Polarimetric parity-time-symmetric photonic system
Credit: by Lingzhi Li, Yuan Cao, Yanyan Zhi, Jiejun Zhang1, Yuting Zou, Xinhuan Feng, Bai-Ou Guan and Jianping Yao
Parity-time-symmetric photonic and optoelectronic systems is being intensively explored recently, which has been bringing about significant fundamental physics and technological outcomes. One of the main characteristics of a PT symmetric system is its effectiveness in mode selection in a single-mode lasing, in which two cross-coupled and spatially separated resonators with identical geometries are usually employed. A PT-symmetric laser system has a strongly enhanced gain difference between the dominant mode and the side modes, thus making single-mode oscillation possible. However, the strict requirements not only lead to increased structural complexity, high cost, and strong susceptibility to environmental perturbations, but also limit the compactness when on-chip devices are required.
In a new paper published in Light Science & Application, a team of scientists, led by Professor Jiejun Zhang from Guangdong Provincial Key Laboratory of Optical Fiber Sensing and Communications, Institute of Photonics Technology, Jinan University has proposed a new technique to realizing PT symmetry in a single spatial resonator. By the manipulation of the polarization-dependent response of the spatial resonator, localized eigenfrequencies, gain, loss, and coupling coefficients of two polarimetric loops formed by lights of orthogonal polarization states can be tuned to achieve PT symmetry. The proposed polarimetric PT symmetry concept opens new avenues for the implementation of non-Hermitian photonic systems, in which a variety of optical parameters, including polarization, wavelength, transverse mode and optical angular momentum, can be used.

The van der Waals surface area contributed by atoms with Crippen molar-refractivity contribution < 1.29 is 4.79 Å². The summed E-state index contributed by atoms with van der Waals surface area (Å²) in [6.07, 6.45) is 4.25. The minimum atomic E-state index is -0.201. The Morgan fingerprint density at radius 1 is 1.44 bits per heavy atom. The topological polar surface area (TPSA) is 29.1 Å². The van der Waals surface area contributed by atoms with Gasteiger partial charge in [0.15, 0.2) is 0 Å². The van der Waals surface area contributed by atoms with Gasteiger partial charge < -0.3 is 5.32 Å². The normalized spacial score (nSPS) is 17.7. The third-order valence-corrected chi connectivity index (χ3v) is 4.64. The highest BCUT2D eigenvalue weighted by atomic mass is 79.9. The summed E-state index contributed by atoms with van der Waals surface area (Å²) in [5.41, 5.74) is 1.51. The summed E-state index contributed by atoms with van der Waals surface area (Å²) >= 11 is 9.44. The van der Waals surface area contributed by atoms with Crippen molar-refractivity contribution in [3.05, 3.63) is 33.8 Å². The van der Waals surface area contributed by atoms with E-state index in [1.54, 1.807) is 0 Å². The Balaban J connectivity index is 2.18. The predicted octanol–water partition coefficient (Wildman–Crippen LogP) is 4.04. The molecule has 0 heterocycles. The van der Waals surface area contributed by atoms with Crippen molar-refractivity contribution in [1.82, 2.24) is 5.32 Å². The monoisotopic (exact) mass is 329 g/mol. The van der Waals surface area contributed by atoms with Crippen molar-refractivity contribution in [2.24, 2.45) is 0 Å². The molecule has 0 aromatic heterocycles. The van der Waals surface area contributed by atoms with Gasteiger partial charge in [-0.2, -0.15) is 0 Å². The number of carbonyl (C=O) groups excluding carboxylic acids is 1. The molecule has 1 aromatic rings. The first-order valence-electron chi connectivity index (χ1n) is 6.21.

As a demonstration, a fiber ring laser based on this concept supporting stable and single-mode lasing without using a high-Q optical filter is implemented. The PT-symmetric system is implemented in a single fiber loop with polarimetric diversity. In the experiment, the fiber ring laser has a cavity length of 41 m with a mode spacing as small as 4.88 MHz. The employment of polarimetric PT symmetry enables effective suppression of the sidemodes with a suppression ratio greater than 47.9 dB. The linewidth of the light generated by the fiber ring laser is measured to be 129 kHz with a wavelength-tunable range of 35 nm.
“In one single physical fiber loop, the polarimetric diversity is implemented by controlling the polarization states of light via polarization controllers. An erbium-doped fiber amplifier is incorporated to provide an optical gain. By tuning the loss, gain and coupling strength of the two polarimetric modes, PT symmetry is implemented, of which can be observed from the output spectrum. Since only a single physical loop is required, the implementation is significantly simplified, and the stability is highly improved.”
“The measured laser linewidth is 129 kHz, which is broadened due to the high susceptibility of the system to environmental disturbances due to a long fiber in the cavity. By suppressing those noises using active cavity stabilization techniques or isolated laser systems, the linewidth is possible to be reduced to its Lorentzian linewidth of 2.4 kHz.” they added.
“The presented technique provides a new concept of implementing PT symmetry in non-spatial parameter space in photonic systems. Not limited to the polarimetric parameter space, one can adopt this concept by constructing various parameter spaces. With simplified physical structures, this proposed concept is ready to be applied in other fields to promote the application of the PT symmetry mechanism.” the scientists forecast.
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